No one likes spam. So,
when people discovered that Guy Kawasaki had a whole team tweeting for him,
the spammer
accusations started flying. One of
Kawasaki’s tweeting strategies that was labeled as spamming was his practice of
reposting the same tweet multiple times. Kawasaki does this so often that 78% of his tweets are part a series of reposted tweets. I originally thought that with every repost
the number of retweets that a tweet received would decrease. In practice, the
original tweet and subsequent reposts receive the same number of
retweets on average . Reposting tweets is a
great way to target more of your followers. If you only tweet once, you might only target 25% of the audience you could have reached.

Reposting tweets lives in a grey area of Twitter law. For
some time now, Twitter has stated that posting multiple
duplicate tweets on one account is considered spamming, which is not allowed. However, Kawasaki gets away with reposting tweets by using the same content but changing the URLs, which all point to the same location.

To determine whether tweets that were reposted had a decreasing number of retweets, I compared the number of retweets of the first
through fourth tweets in a series of reposted tweets. I chose to look at tweets that were reposted 4
times because Kawasaki repost his tweets 4 times in 98% of cases. The chart below shows the distribution of retweets 15
minutes after posting

^{1}for tweets with a repost count of 1 through 4. The repost count describes a tweet's order in a set of reposted tweets. The tweets with a repost count of 1 were the first in a set of reposted tweets, tweets with a repost count of 2 were the second, and so on.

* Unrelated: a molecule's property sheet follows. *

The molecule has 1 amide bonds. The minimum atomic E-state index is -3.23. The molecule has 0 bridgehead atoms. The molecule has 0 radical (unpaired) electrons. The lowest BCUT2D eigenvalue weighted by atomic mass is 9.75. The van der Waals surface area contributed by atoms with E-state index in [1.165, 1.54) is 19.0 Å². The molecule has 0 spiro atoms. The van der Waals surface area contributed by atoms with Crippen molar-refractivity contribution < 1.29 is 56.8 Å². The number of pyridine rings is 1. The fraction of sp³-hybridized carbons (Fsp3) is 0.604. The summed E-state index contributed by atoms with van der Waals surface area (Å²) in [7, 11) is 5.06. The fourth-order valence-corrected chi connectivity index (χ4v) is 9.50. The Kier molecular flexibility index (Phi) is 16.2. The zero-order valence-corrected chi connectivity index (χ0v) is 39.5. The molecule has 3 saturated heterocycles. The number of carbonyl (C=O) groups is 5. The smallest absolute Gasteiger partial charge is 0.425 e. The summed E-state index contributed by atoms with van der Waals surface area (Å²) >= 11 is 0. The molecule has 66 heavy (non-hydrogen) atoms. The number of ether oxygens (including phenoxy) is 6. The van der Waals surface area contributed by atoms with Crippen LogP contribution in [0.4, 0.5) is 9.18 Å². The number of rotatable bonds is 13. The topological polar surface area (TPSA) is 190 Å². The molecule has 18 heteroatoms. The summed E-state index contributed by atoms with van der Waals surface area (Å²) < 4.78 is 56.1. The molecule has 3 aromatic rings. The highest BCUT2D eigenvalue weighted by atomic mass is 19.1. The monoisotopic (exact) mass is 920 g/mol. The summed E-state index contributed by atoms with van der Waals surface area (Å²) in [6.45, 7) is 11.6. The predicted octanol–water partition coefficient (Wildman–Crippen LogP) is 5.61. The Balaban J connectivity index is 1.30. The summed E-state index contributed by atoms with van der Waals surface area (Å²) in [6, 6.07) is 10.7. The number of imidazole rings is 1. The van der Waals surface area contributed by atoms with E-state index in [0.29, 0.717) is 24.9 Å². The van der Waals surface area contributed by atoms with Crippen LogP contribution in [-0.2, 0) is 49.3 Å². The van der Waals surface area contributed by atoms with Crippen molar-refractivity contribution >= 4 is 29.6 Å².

Looking at a distribution of retweets provides much more information than just looking at the average number
of reposts. For example, tweets with a repost count of 1 have on average 4 retweets, and tweets
with a repost count of 2 have an average of 3 retweets. If we
were only looking at averages, we would conclude that the first tweet in a set
of reposted tweets received more retweets.
However, we can see from the graph that the 25

^{th}, 75^{th}, and 95^{th}percentiles for both types of tweets look the same. Similarly, the distribution of retweets for repost count categories 3, and 4 look a lot like the distribution for categories 1 and 2. So, the number of retweets for all repost categories is very similar. If we wanted to get very rigorous, we could even say that the average values for the four distributions are not significantly different from each other^{2}.
The similar number of retweets across repost
count categories might be due to followers not scrolling back to read tweets
that are earlier in their timeline or that they live in different time zones. Either way, even if you don’t like spam, this might a
case where spam might be good for you.

^{1}I chose the number of retweets 15 minutes after posting because, as discussed in a previous post, 66% of Kawasaki’s tweets are deleted in the first 12 hours after posting. Even though using the number of retweets 12 hours after posting would provide a more representative value of total retweets, this length of time would also remove a large percentage of the sample because the tweets would be deleted. In addition, as we will discuss in a future post, the number of retweets 15 minutes after posting is a good predictor of number of retweets 12 hours after posting.

^{2}A one-way analysis of variance (ANOVA) of the four distributions determines that there is no statistically significant difference between the group means (p = .23 ).

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